RVP – Good Business?

Arsenal’s sale of Robin van Persie to Manchester United is good business. Arsène Wenger has three young attackers in Podolski, Giroud and Cazorla to replace one with a worrying injury history.


” According to the gallows humorists of N5, the obvious candidates to be Arsenal’s next captain are Sebastian Squillaci, Marouane Chamakh and Park Ju-young. There is a painfully obvious theme when examining the list of adored skippers since Tony Adams bowed out: Patrick Vieira, Thierry Henry, Cesc Fábregas and now Robin van Persie. Gilberto Silva and William Gallas may have moved along with considerably less drama but it is striking how often Arsène Wenger hands over the armband to a particularly valuable player, only to have to pat him on the back as he exits shortly afterwards.

This episode provides yet more evidence for those who slam Arsenal as a selling club. It pours fuel on to the debate about how ambitious they can ever wish to be with the self-sustaining model they believe in so vigorously. But within the club they will sit tight and wait for it to blow over. They read the updates from Rangers and Portsmouth and feel increasingly sure they are doing the right thing.

They know their place in football’s economic table. They know under the current ownership, who believe in running a tight ship, that they cannot compete with the clubs who are bankrolled by oil. They know that, despite Manchester United’s controversial financial arrangements with the Glazers, Van Persie’s new club make the most of their marketing potential in a way that they currently cannot. They know that keeping hold of a player worth over £20m in the last year of his contract is not an option.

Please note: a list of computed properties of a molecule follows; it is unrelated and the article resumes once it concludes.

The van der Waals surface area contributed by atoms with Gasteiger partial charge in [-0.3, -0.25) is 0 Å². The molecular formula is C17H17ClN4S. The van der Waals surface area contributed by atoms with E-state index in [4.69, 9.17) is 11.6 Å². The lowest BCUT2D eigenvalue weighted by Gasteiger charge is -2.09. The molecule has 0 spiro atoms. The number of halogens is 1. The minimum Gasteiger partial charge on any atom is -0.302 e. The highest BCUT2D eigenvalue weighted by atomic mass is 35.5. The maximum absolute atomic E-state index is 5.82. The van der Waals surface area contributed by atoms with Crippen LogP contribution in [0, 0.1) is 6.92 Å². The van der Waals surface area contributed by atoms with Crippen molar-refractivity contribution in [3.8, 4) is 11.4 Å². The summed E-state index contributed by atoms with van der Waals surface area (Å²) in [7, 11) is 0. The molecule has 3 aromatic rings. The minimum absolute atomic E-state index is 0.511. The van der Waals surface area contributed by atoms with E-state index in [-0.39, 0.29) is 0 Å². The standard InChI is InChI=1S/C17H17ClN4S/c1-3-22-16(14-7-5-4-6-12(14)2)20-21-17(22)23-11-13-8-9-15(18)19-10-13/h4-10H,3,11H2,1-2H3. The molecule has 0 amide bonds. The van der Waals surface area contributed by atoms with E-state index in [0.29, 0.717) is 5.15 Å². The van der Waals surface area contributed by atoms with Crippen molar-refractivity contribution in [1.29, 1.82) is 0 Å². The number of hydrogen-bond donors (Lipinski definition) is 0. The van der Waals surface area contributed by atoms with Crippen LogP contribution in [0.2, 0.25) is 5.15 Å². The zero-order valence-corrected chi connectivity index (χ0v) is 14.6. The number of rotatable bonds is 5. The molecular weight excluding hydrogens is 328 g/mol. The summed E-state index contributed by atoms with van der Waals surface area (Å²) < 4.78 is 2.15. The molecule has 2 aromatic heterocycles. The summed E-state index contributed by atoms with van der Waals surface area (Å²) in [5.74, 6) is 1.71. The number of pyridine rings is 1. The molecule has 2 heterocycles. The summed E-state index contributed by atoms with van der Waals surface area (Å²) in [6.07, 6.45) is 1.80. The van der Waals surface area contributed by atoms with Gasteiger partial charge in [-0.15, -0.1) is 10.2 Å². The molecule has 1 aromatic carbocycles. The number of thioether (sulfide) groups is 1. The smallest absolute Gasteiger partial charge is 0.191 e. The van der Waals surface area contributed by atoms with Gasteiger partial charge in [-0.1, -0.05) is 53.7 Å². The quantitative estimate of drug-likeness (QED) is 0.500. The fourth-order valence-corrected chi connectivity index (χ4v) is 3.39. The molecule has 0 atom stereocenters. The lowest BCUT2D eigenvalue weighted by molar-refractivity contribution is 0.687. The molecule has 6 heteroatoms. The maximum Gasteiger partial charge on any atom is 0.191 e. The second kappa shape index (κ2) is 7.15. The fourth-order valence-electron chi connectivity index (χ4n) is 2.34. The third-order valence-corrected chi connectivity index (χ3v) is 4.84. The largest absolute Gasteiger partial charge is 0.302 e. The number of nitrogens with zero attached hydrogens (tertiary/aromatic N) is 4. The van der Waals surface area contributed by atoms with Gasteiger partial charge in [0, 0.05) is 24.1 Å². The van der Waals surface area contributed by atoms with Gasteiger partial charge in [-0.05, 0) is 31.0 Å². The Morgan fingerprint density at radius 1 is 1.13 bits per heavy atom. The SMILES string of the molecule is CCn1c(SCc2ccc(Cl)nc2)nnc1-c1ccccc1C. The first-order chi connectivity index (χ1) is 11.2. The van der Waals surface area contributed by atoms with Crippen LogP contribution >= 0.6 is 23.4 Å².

Arsenal are hamstrung by weak sponsorship deals that were struck when they were desperate to generate revenue to fund the stadium move from Highbury and by the vast salaries they are committed to for players who are not required but not shiftable. It is frustrating but it is reality. Their self-sustaining concept is a difficult one to sell when stars turn their backs on it but Arsenal refuse to risk a collapse by overstretching themselves financially.

Van Persie’s departure is not welcome and of course Arsenal will miss a player so talismanic last season he played a defining role in the team’s elevation from 17th to 3rd. But at least they have had the whole summer to plan their response.”

Continue reading why Amy Lawrence in the Guardian feels that selling RVP was good business.

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